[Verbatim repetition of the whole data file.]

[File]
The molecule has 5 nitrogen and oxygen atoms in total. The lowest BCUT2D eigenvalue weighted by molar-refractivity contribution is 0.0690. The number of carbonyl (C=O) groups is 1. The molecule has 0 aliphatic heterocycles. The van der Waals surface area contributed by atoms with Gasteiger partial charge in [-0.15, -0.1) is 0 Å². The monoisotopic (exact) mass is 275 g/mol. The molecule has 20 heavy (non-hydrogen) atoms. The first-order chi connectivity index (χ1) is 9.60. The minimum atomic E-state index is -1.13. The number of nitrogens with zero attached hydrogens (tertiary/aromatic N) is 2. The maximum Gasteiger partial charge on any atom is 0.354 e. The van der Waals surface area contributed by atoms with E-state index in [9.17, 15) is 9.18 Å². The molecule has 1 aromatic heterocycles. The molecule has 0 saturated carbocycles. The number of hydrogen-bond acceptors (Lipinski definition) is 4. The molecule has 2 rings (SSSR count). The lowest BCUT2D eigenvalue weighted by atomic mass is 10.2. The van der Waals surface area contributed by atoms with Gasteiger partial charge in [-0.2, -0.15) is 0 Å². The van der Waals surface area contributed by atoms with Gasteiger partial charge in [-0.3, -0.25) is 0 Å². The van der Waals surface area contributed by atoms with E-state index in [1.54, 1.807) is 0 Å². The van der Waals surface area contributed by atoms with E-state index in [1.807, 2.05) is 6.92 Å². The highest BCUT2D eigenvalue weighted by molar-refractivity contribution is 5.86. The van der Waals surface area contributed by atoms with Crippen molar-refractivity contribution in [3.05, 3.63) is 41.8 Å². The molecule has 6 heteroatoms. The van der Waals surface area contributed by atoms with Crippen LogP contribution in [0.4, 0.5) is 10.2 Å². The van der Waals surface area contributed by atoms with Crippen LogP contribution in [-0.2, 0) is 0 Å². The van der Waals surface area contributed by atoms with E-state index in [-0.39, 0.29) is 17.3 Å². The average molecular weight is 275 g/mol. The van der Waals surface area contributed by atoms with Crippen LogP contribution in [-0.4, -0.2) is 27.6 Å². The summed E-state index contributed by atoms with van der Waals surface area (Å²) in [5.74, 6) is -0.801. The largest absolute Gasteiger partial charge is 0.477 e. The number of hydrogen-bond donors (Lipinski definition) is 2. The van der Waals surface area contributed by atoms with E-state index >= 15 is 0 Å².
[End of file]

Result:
The molecule has 5 nitrogen and oxygen atoms in total. The lowest BCUT2D eigenvalue weighted by molar-refractivity contribution is 0.0690. The number of carbonyl (C=O) groups is 1. The molecule has 0 aliphatic heterocycles. The van der Waals surface area contributed by atoms with Gasteiger partial charge in [-0.15, -0.1) is 0 Å². The monoisotopic (exact) mass is 275 g/mol. The molecule has 20 heavy (non-hydrogen) atoms. The first-order chi connectivity index (χ1) is 9.60. The minimum atomic E-state index is -1.13. The number of nitrogens with zero attached hydrogens (tertiary/aromatic N) is 2. The maximum Gasteiger partial charge on any atom is 0.354 e. The van der Waals surface area contributed by atoms with E-state index in [9.17, 15) is 9.18 Å². The molecule has 1 aromatic heterocycles. The molecule has 0 saturated carbocycles. The number of hydrogen-bond acceptors (Lipinski definition) is 4. The molecule has 2 rings (SSSR count). The lowest BCUT2D eigenvalue weighted by atomic mass is 10.2. The van der Waals surface area contributed by atoms with Gasteiger partial charge in [-0.2, -0.15) is 0 Å². The van der Waals surface area contributed by atoms with Gasteiger partial charge in [-0.3, -0.25) is 0 Å². The van der Waals surface area contributed by atoms with E-state index in [1.54, 1.807) is 0 Å². The van der Waals surface area contributed by atoms with E-state index in [1.807, 2.05) is 6.92 Å². The highest BCUT2D eigenvalue weighted by molar-refractivity contribution is 5.86. The van der Waals surface area contributed by atoms with Crippen molar-refractivity contribution in [3.05, 3.63) is 41.8 Å². The molecule has 6 heteroatoms. The van der Waals surface area contributed by atoms with Crippen LogP contribution in [0.4, 0.5) is 10.2 Å². The van der Waals surface area contributed by atoms with Crippen LogP contribution in [-0.2, 0) is 0 Å². The van der Waals surface area contributed by atoms with E-state index in [-0.39, 0.29) is 17.3 Å². The average molecular weight is 275 g/mol. The van der Waals surface area contributed by atoms with Crippen LogP contribution in [-0.4, -0.2) is 27.6 Å². The summed E-state index contributed by atoms with van der Waals surface area (Å²) in [5.74, 6) is -0.801. The largest absolute Gasteiger partial charge is 0.477 e. The number of hydrogen-bond donors (Lipinski definition) is 2. The van der Waals surface area contributed by atoms with E-state index >= 15 is 0 Å².